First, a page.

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I have my photos in Apple Photos (both on iOS and my Mac), synced with iCloud, and I'd like to keep things that way, but I'd also like to have all my photos available in Google Photos at the same time, without disrupting my Apple Photos. Is it possible to do this?

I understand that, when given access to my Apple Photos on iOS, Google Photos works like any other app, and provides a view on the Photos that are stored in Apple Photos: The photos remain "in" Apple Photos and Google Photos is just providing another way to access them.

But I'm not clear on what happens if I enable "backup & sync" in Google Photos (on iOS). Initially I assume this copies all of the Apple Photos to Google's servers, but a few things are not clear to me:

  • Does Google Photos also make an additional local copy of each photo, or are any Apple Photos just present locally in Apple Photos?
  • What happens if I delete a Google Photo that came from Apple Photos, is it deleted in Apple Photos as well?
  • Can I independently organize photos in Google Photos that are synced from Apple Photos into Google-only albums?
  • If I edit or change an Apple Photo, is that change synced with Google Photos (just as it is with iCloud).

In short, what I'm hoping for is that Google Photos just serves as another synchronized backup for my Apple Photos, alongside iCloud, with it's own album structure. Is that the case?


All this assumes that I don't enable the innocent-seeming "free up space" setting, which (I think) would delete all Apple Photos on my iOS device.

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    I'm voting to close this question as off-topic because it's mainly about cloud syncing, not photography, and a better fit at the AskDifferent apple.SE. – inkista Jun 29 '17 at 18:44
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The cloud back up would happen as the following.

  1. Only your local photos would be copied to the cloud.
  2. Google photos / Apple Photos, Backs up your local images, They make a copy in the cloud, So as long you have the local photo there may be a copy in both, Google and Apple photo.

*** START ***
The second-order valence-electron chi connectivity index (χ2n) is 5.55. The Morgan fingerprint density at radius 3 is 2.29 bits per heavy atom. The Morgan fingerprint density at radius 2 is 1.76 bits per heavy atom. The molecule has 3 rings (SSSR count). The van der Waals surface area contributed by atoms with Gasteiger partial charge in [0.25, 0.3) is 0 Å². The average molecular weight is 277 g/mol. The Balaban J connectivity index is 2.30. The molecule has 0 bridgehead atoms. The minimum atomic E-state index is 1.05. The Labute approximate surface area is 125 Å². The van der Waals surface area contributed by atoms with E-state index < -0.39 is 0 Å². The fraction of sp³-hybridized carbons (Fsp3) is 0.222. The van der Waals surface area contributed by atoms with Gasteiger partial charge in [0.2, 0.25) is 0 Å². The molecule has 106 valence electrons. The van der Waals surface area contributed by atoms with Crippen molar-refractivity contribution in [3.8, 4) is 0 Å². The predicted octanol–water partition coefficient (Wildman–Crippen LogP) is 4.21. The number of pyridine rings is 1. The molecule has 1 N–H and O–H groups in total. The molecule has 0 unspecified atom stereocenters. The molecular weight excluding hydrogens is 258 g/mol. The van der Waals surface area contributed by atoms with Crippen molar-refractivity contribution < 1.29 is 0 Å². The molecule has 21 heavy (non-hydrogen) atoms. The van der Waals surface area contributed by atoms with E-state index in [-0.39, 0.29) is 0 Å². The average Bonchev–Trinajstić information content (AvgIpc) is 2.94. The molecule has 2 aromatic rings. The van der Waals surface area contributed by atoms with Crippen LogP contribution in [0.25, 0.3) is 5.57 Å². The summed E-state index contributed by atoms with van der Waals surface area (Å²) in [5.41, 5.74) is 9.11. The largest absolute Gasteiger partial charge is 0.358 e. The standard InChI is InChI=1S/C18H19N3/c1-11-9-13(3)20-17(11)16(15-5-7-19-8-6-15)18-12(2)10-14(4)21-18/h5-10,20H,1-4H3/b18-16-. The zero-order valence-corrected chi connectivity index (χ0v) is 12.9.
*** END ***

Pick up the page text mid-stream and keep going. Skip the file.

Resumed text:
3. If you delete de image in your phone you may still have it on the cloud, However if you delete the image from the cloud, They may ask you if you want to delete this file completly.
  4. IF you delete the image from Google photos, Apple will have the cloud backup since they are different apps, however in order to delete a picture you have to go to each individually.
  5. If you edit a picture in the cloud, Then wont be backed however if you save it as a new file this would have to be backed up again, Which means that could create a new image, Making tedious to delete the original copy which would still being in both. (Edits and need to change it for a new name)

Think of it on this way if you delete any picture from your phone you may need to delete it from both, Google and Apple photo in order to erase it completly.

IF you delete it from any them, Google or Apple photo, One could delete the image, But you may still have one copy. Either Apple or Google but never locally since they erase the picture often from both, The cloud and locally.

[Phone] - > [Google] * [Apple]

Hope it helps.

  • After experimenting a bit more it seems that almost everything works as one would expect. Photos from photos on my phone that are synced to Google Photos (through the app) sync fully to the Google cloud and any edits or deletions are synced too (with a warning on the device if the sync will change it there). Apple iCloud syncs with Photos, so that just happens normally in parallel. Is that right? – orome Sep 30 '16 at 15:40
  • The only things that are confusing are (1) that additions to Google Photos in the cloud (e.g. through the browser on the desktop) are only visible there, and do not sync down to the phone (which is odd); and (2) that there's no UI on the phone for photos that are in the cloud but not synced to the device. – orome Sep 30 '16 at 15:43
  • Also, it looks like deletions from Apple Photos for images that have already been backed up to Google Photos (in the cloud) are not deleted from Google Photos. – orome Oct 20 '16 at 22:36

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